Posted on: September 6, 2022, 08:54h.
Last updated on: September 6, 2022, 03:16h.
Macau’s gaming industry won’t recover to its pre-pandemic business levels until at least late 2023 or early 2024, a leading analyst focused on the Chinese casino enclave opines.
Vitaly Umansky, the senior analyst of Global Gaming at Sanford C. Bernstein, went on CNBC’s “Squawk Box” last Friday to express his outlook for what was the world’s richest gaming hub before COVID-19. While other major gaming markets, including Las Vegas, quickly bounced back from the pandemic and are now experiencing gaming revenues in excess of 2019 levels, Macau’s six casino operators continue to flutter.
China’s maintenance of its “zero-COVID” policy and Macau’s adherence to the draconian pandemic response is to blame. The approach has kept cross-border traffic in and out of Macau nearly nonexistent. Umansky doesn’t see visitation to Macau’s casinos improving until leisure travel from the mainland and foreign markets improves significantly.
“This is not going to happen in one quarter or even a few months. This is a year-plus type of recovery, and we’re not likely to get back to pre-COVID levels until the end of next year and into 2024,” Umansky said. “That’s the reality.”
Four of the six casino operators in Macau are publicly traded in the US. Shares of those companies remain well below their 2019 valuations.
Compared with late January 2020, Las Vegas Sands stock is down 44%, Wynn Resorts is 53% lower, and Melco Resorts has lost 136% of its worth. MGM Resorts, which has greatly benefited from record gaming play in Las Vegas and at several of its other US casinos, is the only bright spot. Its stock price is nearly 6% higher today.
Galaxy Entertainment and SJM Resorts, the two other concession holders in Macau, have also seen their market caps plunge. Galaxy shares remain down 16%, and SJM is 61% below its January 2020 valuation.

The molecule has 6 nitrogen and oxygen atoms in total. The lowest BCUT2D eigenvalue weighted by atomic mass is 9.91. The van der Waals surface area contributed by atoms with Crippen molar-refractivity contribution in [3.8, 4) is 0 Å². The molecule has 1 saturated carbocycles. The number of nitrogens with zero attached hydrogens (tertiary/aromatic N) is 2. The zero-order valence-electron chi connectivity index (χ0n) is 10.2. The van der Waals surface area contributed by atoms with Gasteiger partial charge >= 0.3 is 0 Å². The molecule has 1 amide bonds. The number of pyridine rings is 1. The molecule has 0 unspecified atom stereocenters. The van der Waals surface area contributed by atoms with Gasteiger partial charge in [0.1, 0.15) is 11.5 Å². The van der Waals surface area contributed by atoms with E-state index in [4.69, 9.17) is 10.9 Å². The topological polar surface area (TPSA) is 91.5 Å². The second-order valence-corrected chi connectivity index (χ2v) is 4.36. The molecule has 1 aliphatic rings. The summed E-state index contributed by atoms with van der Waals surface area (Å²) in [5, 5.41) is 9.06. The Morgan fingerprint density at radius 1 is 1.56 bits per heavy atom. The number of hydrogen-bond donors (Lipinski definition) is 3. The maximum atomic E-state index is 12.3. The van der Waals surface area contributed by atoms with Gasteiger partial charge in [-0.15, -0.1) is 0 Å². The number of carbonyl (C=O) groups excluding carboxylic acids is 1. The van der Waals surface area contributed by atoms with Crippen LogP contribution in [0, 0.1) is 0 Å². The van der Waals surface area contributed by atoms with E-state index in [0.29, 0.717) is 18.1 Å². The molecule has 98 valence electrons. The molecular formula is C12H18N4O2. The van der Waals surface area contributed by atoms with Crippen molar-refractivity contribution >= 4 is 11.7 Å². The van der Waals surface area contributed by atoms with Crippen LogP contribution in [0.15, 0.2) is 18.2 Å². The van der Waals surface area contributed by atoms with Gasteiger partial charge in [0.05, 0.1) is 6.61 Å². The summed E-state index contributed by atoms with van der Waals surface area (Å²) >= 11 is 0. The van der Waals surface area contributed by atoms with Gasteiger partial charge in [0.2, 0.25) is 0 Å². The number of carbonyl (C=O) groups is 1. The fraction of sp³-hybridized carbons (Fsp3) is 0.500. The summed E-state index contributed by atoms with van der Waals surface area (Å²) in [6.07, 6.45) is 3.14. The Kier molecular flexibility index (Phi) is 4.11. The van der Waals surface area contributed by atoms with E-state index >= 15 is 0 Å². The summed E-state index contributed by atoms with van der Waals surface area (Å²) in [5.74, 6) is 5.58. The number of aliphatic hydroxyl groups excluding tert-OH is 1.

Umansky advises investors searching for a quick buck to look elsewhere. But for patient investors, the Bernstein analyst sees an opportunity.
As an investor, you have the option of sitting and waiting, watching the data and continuing to watch visitation slowly creep up,” Umanasky said. “Investors need to look at the government policies in China with respect to zero-COVID and the resumption of travel.”
Those who opt to wait for improved operating conditions before investing, Umansky added, “might miss part of the upside.”
Umansky says savvy, short-term investors have been making money in Macau by buying and selling on the weekly news flow and the high volatility of the space. But he warns the public that “it’s a very difficult thing to do for most investors.”
Umansky says that the casinos will continue reeling until China and Macau ease border restrictions and do away with mandatory testing and quarantines.
“It’s very difficult to come to Macau,” Umansky explained. “Almost everything hinges on travel resumption.”
Bernstein gaming checks for the first week of September support Umansky’s opinion that more leisure travelers are needed. Gaming revenue for the first four days of the month was “weak,” according to the brokerage, with the casinos winning about $11 million a day.
In September 2019, the casinos won $2.7 billion — or about $90 million daily.